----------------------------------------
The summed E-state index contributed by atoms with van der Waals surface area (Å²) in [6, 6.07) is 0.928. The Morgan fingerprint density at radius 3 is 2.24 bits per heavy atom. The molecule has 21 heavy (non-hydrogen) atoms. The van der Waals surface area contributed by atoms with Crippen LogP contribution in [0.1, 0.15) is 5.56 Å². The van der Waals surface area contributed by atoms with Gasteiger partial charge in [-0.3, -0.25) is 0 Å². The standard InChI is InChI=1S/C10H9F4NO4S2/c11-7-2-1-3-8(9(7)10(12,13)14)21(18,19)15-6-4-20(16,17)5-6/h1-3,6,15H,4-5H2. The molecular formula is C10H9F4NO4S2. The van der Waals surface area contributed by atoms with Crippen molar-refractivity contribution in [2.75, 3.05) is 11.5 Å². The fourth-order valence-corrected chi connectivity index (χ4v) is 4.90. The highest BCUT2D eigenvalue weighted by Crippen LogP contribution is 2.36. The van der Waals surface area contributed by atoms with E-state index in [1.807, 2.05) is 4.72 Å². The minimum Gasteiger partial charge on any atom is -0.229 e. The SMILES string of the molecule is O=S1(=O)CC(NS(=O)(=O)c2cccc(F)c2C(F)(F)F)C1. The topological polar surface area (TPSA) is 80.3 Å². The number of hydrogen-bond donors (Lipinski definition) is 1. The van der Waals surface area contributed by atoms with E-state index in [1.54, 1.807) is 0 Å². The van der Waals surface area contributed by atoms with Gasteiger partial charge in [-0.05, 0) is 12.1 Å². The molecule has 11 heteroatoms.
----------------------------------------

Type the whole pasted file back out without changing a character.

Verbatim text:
The summed E-state index contributed by atoms with van der Waals surface area (Å²) in [6, 6.07) is 0.928. The Morgan fingerprint density at radius 3 is 2.24 bits per heavy atom. The molecule has 21 heavy (non-hydrogen) atoms. The van der Waals surface area contributed by atoms with Crippen LogP contribution in [0.1, 0.15) is 5.56 Å². The van der Waals surface area contributed by atoms with Gasteiger partial charge in [-0.3, -0.25) is 0 Å². The standard InChI is InChI=1S/C10H9F4NO4S2/c11-7-2-1-3-8(9(7)10(12,13)14)21(18,19)15-6-4-20(16,17)5-6/h1-3,6,15H,4-5H2. The molecular formula is C10H9F4NO4S2. The van der Waals surface area contributed by atoms with Crippen molar-refractivity contribution in [2.75, 3.05) is 11.5 Å². The fourth-order valence-corrected chi connectivity index (χ4v) is 4.90. The highest BCUT2D eigenvalue weighted by Crippen LogP contribution is 2.36. The van der Waals surface area contributed by atoms with E-state index in [1.807, 2.05) is 4.72 Å². The minimum Gasteiger partial charge on any atom is -0.229 e. The SMILES string of the molecule is O=S1(=O)CC(NS(=O)(=O)c2cccc(F)c2C(F)(F)F)C1. The topological polar surface area (TPSA) is 80.3 Å². The number of hydrogen-bond donors (Lipinski definition) is 1. The van der Waals surface area contributed by atoms with E-state index in [1.54, 1.807) is 0 Å². The van der Waals surface area contributed by atoms with Gasteiger partial charge in [-0.05, 0) is 12.1 Å². The molecule has 11 heteroatoms.